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  • GCC 5.1 Officially Released

    Phoronix: GCC 5.1 Officially Released

    Those behind the GNU Compiler Collection have announced this morning the official release of GCC 5.1, the first major release of GCC 5...

    http://www.phoronix.com/scan.php?pag...C-5.1-Released

  • #2
    Originally posted by phoronix View Post
    Phoronix: GCC 5.1 Officially Released

    Those behind the GNU Compiler Collection have announced this morning the official release of GCC 5.1, the first major release of GCC 5...

    http://www.phoronix.com/scan.php?pag...C-5.1-Released
    Now with stupid version numbers!

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    • #3
      benchmark between clang 3.6 and gcc 5.1 ?

      Comment


      • #4
        Originally posted by kalin View Post
        benchmark between clang 3.6 and gcc 5.1 ?

        +1 for this

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        • #5
          Originally posted by cb88 View Post
          Now with stupid version numbers!
          It's actually more consistent. If you want to avoid old-school non-numerical versioning labels like "alpha", "next", etc. during experimental stages would you use -1 instead? 4.9999?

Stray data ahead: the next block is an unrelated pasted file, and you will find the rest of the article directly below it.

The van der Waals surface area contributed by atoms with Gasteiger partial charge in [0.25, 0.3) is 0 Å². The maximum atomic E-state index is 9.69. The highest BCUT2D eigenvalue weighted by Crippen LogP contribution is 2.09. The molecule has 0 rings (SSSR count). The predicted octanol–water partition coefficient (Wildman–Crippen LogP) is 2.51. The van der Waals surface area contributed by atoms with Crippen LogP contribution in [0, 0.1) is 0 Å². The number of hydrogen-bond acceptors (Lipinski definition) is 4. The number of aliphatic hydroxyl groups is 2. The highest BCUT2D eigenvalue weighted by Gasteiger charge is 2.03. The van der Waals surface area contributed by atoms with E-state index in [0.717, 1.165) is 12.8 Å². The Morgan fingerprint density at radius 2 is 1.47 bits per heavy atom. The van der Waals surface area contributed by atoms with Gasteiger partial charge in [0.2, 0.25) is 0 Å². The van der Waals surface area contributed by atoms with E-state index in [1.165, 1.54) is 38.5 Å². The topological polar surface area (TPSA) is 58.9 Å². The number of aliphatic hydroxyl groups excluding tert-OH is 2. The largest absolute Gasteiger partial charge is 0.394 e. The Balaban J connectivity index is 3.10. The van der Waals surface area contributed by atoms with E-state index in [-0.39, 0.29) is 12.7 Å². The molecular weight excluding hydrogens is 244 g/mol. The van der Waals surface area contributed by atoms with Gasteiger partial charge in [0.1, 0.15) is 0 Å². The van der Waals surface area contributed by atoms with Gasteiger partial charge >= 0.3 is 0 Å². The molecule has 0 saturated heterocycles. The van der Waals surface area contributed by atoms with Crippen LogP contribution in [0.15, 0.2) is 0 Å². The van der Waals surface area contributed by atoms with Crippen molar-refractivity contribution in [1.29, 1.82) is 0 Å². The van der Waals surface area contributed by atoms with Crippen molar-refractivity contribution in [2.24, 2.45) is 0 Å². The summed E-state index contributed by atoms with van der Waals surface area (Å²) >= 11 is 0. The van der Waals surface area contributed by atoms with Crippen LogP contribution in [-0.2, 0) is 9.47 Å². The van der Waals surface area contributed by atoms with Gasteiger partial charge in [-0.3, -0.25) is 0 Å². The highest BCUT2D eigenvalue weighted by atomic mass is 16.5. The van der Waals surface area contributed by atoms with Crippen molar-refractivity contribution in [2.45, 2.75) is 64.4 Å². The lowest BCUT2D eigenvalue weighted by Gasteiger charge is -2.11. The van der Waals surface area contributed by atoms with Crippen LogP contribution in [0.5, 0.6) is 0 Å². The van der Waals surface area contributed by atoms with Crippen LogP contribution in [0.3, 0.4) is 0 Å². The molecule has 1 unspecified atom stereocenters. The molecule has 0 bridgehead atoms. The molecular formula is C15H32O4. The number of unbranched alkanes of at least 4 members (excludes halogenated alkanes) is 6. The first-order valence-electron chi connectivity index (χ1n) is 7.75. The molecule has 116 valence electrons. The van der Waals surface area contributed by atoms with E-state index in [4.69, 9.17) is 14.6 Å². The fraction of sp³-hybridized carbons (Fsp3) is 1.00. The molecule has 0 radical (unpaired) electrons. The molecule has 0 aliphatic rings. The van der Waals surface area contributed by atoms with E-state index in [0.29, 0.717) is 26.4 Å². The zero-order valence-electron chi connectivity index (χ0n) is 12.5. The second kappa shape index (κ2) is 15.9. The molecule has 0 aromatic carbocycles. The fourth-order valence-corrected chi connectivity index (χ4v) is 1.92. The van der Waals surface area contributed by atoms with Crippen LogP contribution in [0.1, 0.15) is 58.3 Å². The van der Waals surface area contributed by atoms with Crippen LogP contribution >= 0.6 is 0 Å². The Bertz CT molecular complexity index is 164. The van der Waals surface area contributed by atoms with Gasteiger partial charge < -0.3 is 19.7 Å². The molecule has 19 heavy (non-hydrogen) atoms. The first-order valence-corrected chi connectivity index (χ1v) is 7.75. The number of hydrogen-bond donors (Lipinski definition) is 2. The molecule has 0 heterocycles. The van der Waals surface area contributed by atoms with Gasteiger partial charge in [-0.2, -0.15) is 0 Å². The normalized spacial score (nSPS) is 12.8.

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          • #6
            ABI change

            So I've read that GCC 5.1 introduces a ABI change for libstdc++ and distributions are planning to recompile all their packages to work with the new ABI, such as Ubuntu 15.10 and Fedora 23. Fedora 22 will use GCC 5.1 but the old ABI with it.

            What does this mean for compatibility with binary-only, proprietary apps like Steam and the 1100+ proprietary games that are still based off an Ubuntu 12.04 "Steam Runtime" with GCC 4.8 libs? Will the games stop working on future distros that embrace GCC 5 and compile against C++11 ABI, unless Valve manages to convince all the devs to recompile their games but then break compatibility with older and LTS distros?

            Specifically, FESCo’s decision means the C++ standard library headers installed by the libstdc++-devel RPM will have a different default value for the _GLIBCXX_USE_CXX11_ABI macro (0 in F22 and 1 in F23) but the libstdc++.so library will be largely the same in F22 and F23, because that library contains all the symbol definitions for both the old ABI and the new ABI, so that the same library works for both cases.